Families No Longer Watch Together

May 5, 2003  •  Post A Comment

Is there really any such thing as family programming anymore?
In May of last year, ABC announced plans to broadcast “programming that an entire family of kids, teens and parents can watch together.” And earlier this year Federal Communications Commissioner Kevin Martin spoke up for the activists and politicians at the National Association of Television Program Executives convention on behalf of a new tier of “family-friendly shows that parents and children can enjoy together.”
As it turns out, today there are probably more organizations dedicated to keeping America’s television screens clear of smut and violence than there are programs predominantly watched by families.
But families simply don’t watch television together anymore. Which begs the question of what “family-friendly” programming is. One can guess that it refers either to programs that appeal to all family members, whether or not they actually watch television at the same time in the same room, or to programs that avoid offending any particular group.
Back in the 1950s everybody watched I Love Lucy. People viewed television together because they only had one set. In the 1960s and early 1970s my family and I tended to watch the same programs at the same time as most other people in our neighborhood. After all, we had just one television and three channels to choose from.
Today Nielsen rates about 2,200 programs every week. Fewer than 25 of them attract more than 5 percent of the adult population. This is a challenge to those targeting whole families.
Changing population structures don’t help. Just 23 percent of America’s households conform to the traditional married-couple-with-children model; two-thirds of households do not count anyone under 18 as resident.
A special analysis of Nielsen Media Research data commissioned by OMD found that just 8 percent of all viewing minutes could be attributed to situations in which at least one adult and at least one person under 18 were watching at the same time.
The number is pretty consistent across different times of day. More than half of all viewing consists of people watching alone; the rest is mostly made up of people watching with others their own age. The programs with the greatest share of adults and children watching together tend to be aimed at younger children on cable networks such as Nickelodeon or The Disney Channel.
Even focusing exclusively on households with children, less than one-fifth (17 percent) of viewing minutes can be attributed to adults and children viewing together in any daypart.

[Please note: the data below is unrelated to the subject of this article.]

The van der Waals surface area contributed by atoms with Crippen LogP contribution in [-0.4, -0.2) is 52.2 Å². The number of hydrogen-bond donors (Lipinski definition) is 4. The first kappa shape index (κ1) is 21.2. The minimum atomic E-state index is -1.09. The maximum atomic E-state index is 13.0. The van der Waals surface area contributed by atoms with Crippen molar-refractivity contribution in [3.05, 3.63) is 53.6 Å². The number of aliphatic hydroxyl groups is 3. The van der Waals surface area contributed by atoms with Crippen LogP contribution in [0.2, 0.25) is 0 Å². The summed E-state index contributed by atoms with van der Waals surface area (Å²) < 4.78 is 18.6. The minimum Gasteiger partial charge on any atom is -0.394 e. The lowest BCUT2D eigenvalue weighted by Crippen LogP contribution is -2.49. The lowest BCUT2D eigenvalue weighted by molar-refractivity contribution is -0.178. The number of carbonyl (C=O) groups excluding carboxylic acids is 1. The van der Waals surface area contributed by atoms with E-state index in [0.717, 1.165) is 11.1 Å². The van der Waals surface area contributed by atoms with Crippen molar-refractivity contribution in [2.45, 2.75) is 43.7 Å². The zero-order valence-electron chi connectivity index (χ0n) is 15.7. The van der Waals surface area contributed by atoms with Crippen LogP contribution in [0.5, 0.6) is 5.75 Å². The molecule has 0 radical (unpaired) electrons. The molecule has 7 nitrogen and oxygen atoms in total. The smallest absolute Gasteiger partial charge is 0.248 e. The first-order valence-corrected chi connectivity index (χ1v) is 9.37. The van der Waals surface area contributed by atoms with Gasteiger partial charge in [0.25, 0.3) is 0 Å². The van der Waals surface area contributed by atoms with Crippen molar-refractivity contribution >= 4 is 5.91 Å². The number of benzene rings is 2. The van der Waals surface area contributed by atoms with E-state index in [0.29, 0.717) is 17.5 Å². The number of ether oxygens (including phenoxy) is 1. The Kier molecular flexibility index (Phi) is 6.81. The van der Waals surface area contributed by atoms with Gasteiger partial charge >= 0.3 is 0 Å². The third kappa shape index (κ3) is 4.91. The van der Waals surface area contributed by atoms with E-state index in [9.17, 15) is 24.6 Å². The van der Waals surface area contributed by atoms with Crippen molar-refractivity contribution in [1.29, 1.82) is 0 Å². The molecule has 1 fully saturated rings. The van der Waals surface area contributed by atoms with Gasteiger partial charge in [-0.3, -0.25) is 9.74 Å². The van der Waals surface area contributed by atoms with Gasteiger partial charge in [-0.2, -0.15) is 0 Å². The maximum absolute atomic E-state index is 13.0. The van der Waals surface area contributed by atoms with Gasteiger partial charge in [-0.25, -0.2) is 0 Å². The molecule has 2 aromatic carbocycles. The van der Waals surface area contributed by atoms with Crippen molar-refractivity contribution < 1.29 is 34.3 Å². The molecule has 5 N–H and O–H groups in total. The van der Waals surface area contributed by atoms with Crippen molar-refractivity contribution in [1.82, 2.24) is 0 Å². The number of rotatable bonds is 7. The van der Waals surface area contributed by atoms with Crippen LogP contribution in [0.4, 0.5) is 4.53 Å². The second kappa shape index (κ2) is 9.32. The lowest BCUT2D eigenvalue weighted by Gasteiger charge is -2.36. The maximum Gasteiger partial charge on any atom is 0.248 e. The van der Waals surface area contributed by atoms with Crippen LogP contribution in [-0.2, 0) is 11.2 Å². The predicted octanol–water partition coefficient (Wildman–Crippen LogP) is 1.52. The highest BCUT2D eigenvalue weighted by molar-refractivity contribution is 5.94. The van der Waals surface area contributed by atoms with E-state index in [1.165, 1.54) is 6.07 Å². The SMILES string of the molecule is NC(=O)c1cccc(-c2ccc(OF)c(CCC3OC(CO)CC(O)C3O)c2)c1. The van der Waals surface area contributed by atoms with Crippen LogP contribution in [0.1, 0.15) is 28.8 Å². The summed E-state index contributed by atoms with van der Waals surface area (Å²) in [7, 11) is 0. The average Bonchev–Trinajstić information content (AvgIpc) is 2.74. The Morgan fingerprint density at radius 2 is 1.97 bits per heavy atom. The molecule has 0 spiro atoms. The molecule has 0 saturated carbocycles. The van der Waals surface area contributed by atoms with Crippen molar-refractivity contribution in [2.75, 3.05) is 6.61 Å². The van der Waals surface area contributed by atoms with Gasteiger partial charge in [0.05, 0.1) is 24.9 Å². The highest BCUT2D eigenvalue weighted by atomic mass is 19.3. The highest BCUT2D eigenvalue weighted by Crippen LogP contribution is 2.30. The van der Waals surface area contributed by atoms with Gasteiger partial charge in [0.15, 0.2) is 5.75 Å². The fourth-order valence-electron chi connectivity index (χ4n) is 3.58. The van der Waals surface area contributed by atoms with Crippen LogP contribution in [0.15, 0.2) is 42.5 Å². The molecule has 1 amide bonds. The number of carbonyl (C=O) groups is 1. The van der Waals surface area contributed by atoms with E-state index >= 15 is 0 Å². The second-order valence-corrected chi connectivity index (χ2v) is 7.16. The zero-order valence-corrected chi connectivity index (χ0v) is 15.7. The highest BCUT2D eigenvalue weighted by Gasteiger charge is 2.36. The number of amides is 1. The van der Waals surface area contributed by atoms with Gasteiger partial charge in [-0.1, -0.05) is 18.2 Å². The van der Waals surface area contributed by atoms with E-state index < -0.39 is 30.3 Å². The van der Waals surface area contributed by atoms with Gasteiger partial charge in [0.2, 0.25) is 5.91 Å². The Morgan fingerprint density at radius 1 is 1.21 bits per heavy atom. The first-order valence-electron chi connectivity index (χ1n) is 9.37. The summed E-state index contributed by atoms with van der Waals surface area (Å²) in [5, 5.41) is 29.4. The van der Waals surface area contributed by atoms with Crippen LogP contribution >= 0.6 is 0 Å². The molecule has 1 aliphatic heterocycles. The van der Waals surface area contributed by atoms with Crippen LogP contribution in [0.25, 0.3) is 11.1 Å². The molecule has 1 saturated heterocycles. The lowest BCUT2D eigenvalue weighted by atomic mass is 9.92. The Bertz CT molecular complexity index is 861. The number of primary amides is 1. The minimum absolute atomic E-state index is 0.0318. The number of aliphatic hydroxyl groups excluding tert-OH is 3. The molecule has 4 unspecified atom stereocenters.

So it is clear that the spread of television sets beyond the living room has played a big part in splitting up the traditional family viewing situations that were common in the 1950s and 1960s.
The looser definition of family-friendly programming-programs that appeal to all family members, even if those viewers don’t necessarily watch them together-is another way of asking whether programs attract a wide and diverse audience, either individually or over time.
But few regularly scheduled individual programs are watched by more than a handful of Americans. Neither do they attract a great deal of viewer loyalty, even in prime time.
One of the most popular programs of the 2001-02 season, Survivor: Africa, topped the list. But only about half of the show’s viewers watched three or more episodes out of every four.
So family-friendly seems to be more a description of programs that don’t offend key groups of people rather than those actually being watched by families sitting around a set together-an ideal rather than a reality.
Critics sometimes argue that organizations pushing for family-friendly programming prevent the networks from trying out edgier material. Vociferous letter campaigns to company CEOs and high-profile boycotts of their products tend to make advertisers cautious about offending these groups.
But it is also true that other studies-including research published in The Journal of Applied Psychology*-suggest sex and violence in programs cause viewers to be less attentive to ads. So maybe advertisers who avoid these shows are onto something.
The ultimate question, then, is where advertisers are going to put their money. On the one hand, they want to reach as many of the right people as they can with their advertising messages. Audience fragmentation is making this more and more difficult. Every year, broadcasters suffer more erosion in audiences, and advertisers must disperse their investments across a broader range of programs.
But they also want an environment free of controversy. The good news is that there is plenty of choice today-the FCC recently counted no fewer than 300 channels broadcasting to the nation.
Unfortunately, there is also plenty of controversy, which may mean, perversely, that the choices available to sensitive advertisers are not as broad as they might first appear.
But as long as the number of separate television sets available to view in individual households continues to grow, families are unlikely to watch television together much anymore. So the industry may need a new name for the kind of programming that will appeal both to younger audiences and to the advertisers who are keen to reach them. This author hasn’t come up with one.
Andrew Green is managing partner at media agency OMD, based in New York City.
*Violence and Sex Impair Memory for Television Ads. By Brad J. Bushmen and Angelica M. Bonacci. Journal of Applied Psychology, 2002, Vol. 87, No. 3, 557-564